As Opposition Builds, is Energy East Tar Sands Pipeline 'Dead in the Water'?

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As Opposition Builds, is Energy East Tar Sands Pipeline 'Dead in the Water'?

Of Energy East, Montreal mayor says: "Let's call a spade a spade: It's a bad project."

Montreal Mayor Denis Coderre. (Photo: Bibliothèques de Montréal/flickr/cc)

Elected officials across Canada are locking horns over TransCanada's proposed Energy East tar sands pipeline, after the Montreal Metropolitan Community, which represents 82 municipalities, decided unanimously to fight the project because its economic benefits for Quebec would pale in comparison to the possible clean-up costs of a spill.

The proposed pipeline would take Alberta tar sands oil as far east as an Irving Oil refinery in Saint John, New Brunswick, and would be capable of carrying up to 1.1 million barrels a day from west to east. In a blog post outlining its dangers earlier this week, Natural Resources Defense Council (NRDC) senior policy analyst Danielle Droitsch referred to the project as "Keystone Redux." It faces staunch opposition from environmental groups, First Nations communities, and now, Montreal-area leaders.

"Trudeau already said that pipelines projects must be accepted by the local communities before they get approved,. MMC's decision is a clear no to TransCanada’s project, which means that it cannot go forward."
—Patrick Bonin, Greenpeace Canada

"They didn’t do their homework, obviously," Montreal Mayor Denis Coderre said of TransCanada, vowing to oppose the company's proposal at hearings by provincial and national energy boards. "They were a bit arrogant, frankly. Let’s call a spade a spade: It's a bad project."

On Thursday, Greenpeace Canada climate and energy campaigner Patrick Bonin said (pdf) the Montreal Metropolitan Community's (MMC) decision "proves once more that Energy East is a very risky project that is not acceptable to Quebecers and is incompatible with the plan to build a 100 percent renewable energy future."

As others have been doing all week on the opposite side of the country, Bonin called on Prime Minister Justin Trudeau to "keep his promise to reform the environmental assessment procedures in Canada and ensure that the evaluation of this pipeline will not go forward until the process put in place under the Harper government is reformed."

"Trudeau already said that pipelines projects must be accepted by the local communities before they get approved," Bonin pointed out. "MMC's decision is a clear no to TransCanada’s project, which means that it cannot go forward."

According to CBC News on Thursday, "Trudeau's support for Energy East has not been clear."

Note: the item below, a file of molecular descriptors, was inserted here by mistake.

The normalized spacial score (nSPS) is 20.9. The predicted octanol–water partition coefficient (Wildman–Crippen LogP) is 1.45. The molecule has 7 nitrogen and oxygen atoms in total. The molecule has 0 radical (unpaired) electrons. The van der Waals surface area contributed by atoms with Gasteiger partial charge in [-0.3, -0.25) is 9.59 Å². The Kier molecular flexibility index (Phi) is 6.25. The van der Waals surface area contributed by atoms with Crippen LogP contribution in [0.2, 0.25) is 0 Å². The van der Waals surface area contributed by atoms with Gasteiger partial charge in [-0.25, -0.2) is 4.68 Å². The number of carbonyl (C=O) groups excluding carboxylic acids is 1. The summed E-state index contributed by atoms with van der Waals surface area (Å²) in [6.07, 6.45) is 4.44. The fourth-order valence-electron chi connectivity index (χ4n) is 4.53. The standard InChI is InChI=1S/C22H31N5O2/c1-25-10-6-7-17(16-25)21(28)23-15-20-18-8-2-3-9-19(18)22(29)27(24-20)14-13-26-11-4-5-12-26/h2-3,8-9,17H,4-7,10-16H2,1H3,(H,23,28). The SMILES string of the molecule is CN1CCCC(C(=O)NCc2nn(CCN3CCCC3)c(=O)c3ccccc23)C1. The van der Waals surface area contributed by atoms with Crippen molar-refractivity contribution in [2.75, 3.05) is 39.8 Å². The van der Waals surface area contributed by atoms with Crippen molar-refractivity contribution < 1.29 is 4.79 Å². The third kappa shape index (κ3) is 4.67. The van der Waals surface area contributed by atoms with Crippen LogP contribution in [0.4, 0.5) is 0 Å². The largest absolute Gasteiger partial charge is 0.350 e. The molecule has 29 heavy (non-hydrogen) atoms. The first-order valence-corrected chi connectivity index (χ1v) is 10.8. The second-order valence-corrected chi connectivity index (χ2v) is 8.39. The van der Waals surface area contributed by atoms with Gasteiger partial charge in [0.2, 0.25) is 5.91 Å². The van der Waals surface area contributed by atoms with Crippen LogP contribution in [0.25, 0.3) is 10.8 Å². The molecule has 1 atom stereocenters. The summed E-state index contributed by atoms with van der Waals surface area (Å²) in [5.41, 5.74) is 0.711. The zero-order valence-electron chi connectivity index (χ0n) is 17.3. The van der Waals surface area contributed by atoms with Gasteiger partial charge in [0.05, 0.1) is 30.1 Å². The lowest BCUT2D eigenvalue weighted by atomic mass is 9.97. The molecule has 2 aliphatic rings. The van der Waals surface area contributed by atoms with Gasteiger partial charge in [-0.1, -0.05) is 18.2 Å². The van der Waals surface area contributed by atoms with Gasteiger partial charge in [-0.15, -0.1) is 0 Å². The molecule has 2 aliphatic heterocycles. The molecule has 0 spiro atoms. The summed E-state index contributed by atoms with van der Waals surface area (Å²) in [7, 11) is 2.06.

However, citing public opinion polls that show most residents are now opposed to the pipeline across eastern Canada, Environmental Defence's Adam Scott said the project "appears to be dead in the water, even before the regulatory review has started." 

But politicians from three provinces with big stakes in the project—Alberta, Saskatchewan, and New Brunswick—were quick to slam the MMC's decision, with one Alberta party leader accusing Coderre of hypocrisy.

"Montreal buys millions of barrels of foreign oil from dictatorships, but it is rejecting oil from their friends in Confederation," declared Wildrose Leader Brian Jean in a statement. "It's disgraceful!"

"Well, he's wrong, it's as simple as that," Calgary Mayor Naheed Nenshi said of Coderre CBC News Network's Power & Politics.

Meanwhile, Alberta Premier Rachel Notley met on Friday with her Ontario counterpart, Kathleen Wynne, in an attempt to win her support for Energy East.

"This massive pipeline threatens to unleash enough carbon pollution to undo Ontario's progress in phasing out coal. It is entirely incompatible with Prime Minister Trudeau’s support for a 1.5 degree limit on global warming affirmed in Paris."
—Andrea Harden-Donahue, Council of Canadians

According to CBC News:

On the topic of pipelines, Notley advocated for the approval of the Energy East pipeline, saying that it is safest and best option, despite the opposition from some Canadian politicians such as Montreal Mayor Denis Coderre

"Frankly, municipal leaders who don't see that are being short-sighted," said Notley. "This pipeline is part of building a strong Canada, it's part of building a strong economy." 

But Environmental Defence took the opportunity to remind Wynne that the "pipeline proposal fails to meet any of the reasonable conditions her own government put in place to safeguard Ontario residents."

"We call on Premier Wynne to follow the example of other Canadian leaders," said Scott. "Last week B.C. Premier Christy Clark publically opposed the Kinder Morgan pipeline and tanker proposal. Yesterday, all Montreal area mayors stood up for the safety and security of the citizens they represent."

He continued: "Energy East is not in the best interests of Ontario and does not meet the conditions set out by Premier Wynne. The majority of Ontarians oppose this project. Ontario should not support this project."

Mark Calzavara, Ontario-Quebec regional organizer with the Council of Canadians, went even further. "Premier Wynne is not listening to Ontarians or the Ontario Energy Board," he said. "Wynne is sweeping legitimate concerns about TransCanada's performance and plans under the rug. The Ontario Energy Board’s review of Energy East found the project’s risks outweigh the benefits for Ontario."

Added Andrea Harden-Donahue, energy and climate campaigner with the Council of Canadians: "This massive pipeline threatens to unleash enough carbon pollution to undo Ontario's progress in phasing out coal. It is entirely incompatible with Prime Minister Trudeau’s support for a 1.5 degree limit on global warming affirmed in Paris."

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